Yesterday, I posted discussion on annual reports of National Breweries Ltd. in Quebec Province of the late 1940s. I mentioned that National, a public-traded and representing the major breweries in Quebec outside Molson Brewery, purchased the Champlain Brewery in Quebec City, in 1948.
The 1948 report stated of the purchase as follows:
The 1940s annual reports are contained in McGill University’s business digital archive. Most are in English but the 1948 report is in French. (The reports were issued in both languages but appear in the archive in just in one or the other).
The last paragraph informs that due to the purchase Champlain will gain greater marketing opportunities (i.e., given National’s sizeable ad budget and staff) and, “a much larger distribution network … will enable the four corners of Quebec province to purchase Champlain ale and porter”.
Champlain made India Pale Ale and porter. National Breweries already made similar beer via its Dawes, Dow, and Boswell units, and porter too, via Dawes and Dow again.
Was National sincere to maintain the product lines of Champlain? It apparently did so until 1952 when Toronto-based E.P. Taylor’s Canadian Breweries Ltd., took over National Breweries.
Did National fail to realize efficiencies that Taylor was more pitiless to exact from his new purchases? It is hard to say. Either way, the bland, reassuring 1948 annual report echoes today’s press releases that accompany big brewery buy-outs of craft breweries.
Business does not, in the essentials, change over time. In 1948 National Breweries wanted to convince its shareholders and Champlain’s customers that a local hero was better off in National’s fold – even though National Breweries had an existing brewery, Boswell, in the city.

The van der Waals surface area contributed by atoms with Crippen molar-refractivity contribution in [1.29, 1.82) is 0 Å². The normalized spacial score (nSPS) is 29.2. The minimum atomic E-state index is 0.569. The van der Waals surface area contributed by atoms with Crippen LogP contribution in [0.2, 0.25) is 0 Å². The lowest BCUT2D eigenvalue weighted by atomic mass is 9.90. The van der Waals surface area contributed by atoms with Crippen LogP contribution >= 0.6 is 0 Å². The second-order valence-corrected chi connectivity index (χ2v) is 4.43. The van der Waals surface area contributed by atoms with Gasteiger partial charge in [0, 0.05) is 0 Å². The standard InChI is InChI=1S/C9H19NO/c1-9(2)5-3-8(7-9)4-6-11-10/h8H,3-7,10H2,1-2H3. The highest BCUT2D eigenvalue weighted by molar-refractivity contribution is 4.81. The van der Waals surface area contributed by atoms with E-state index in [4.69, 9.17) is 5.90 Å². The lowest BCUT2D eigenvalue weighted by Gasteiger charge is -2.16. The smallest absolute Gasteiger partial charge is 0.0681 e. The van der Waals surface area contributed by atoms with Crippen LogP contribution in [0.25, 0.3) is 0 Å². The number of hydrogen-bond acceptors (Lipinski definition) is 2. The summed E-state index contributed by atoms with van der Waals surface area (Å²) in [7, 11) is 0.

My sense is National would have made the same decisions ultimately as E.P. Taylor: cut excess production capacity and trim staff, unless a turn-around in profitability and industry prospects came soon.
Clearly, National was in trouble by the early 1950s. Why is hard to say without an in-depth study of Quebec brewing at that time. Even a cursory glance at the annual reports shows, though, the large spike in taxes the industry had to cope with since 1940, imposed to help pay for WW II. It must have kept management up at night.
Ontario-based Edward P. Taylor appeared at the right time, offering a convenient and less risky alternative to an in-house reorganization.
It came at a price, as such deals always do. The still-surviving (1952), separate Dawes Black Horse, Boswell, and Champlain ales disappeared before long, the first two with roots in the early 19th century. Dow Ale was selected as the Quebec champion. The other brands withered although Champlain Porter continued to be produced.
Champlain’s building in Quebec City still exists in modified form, as offices. Canadian Breweries Ltd. after many peregrinations was absorbed into Molson Breweries in 1989.
Molson to this day is run by canny descendants of Lincolnshire-born John Molson. Molson stayed out of the 1909 merger that created National Breweries Ltd. A bruited 1944 marriage of Molson and National Breweries, see Allen Sneath’s book I cited yesterday, came to nought. In retrospect, perhaps a good move by Molson, although perhaps it would have fended off E.P. Taylor Quebec.
Finally, therefore, Molson got it all. In time it made its own compromises, the deal with Colorado’s Coors Brewery about 10 years ago. Still, Molson survives as a substantial Canadian and Canadian-managed business.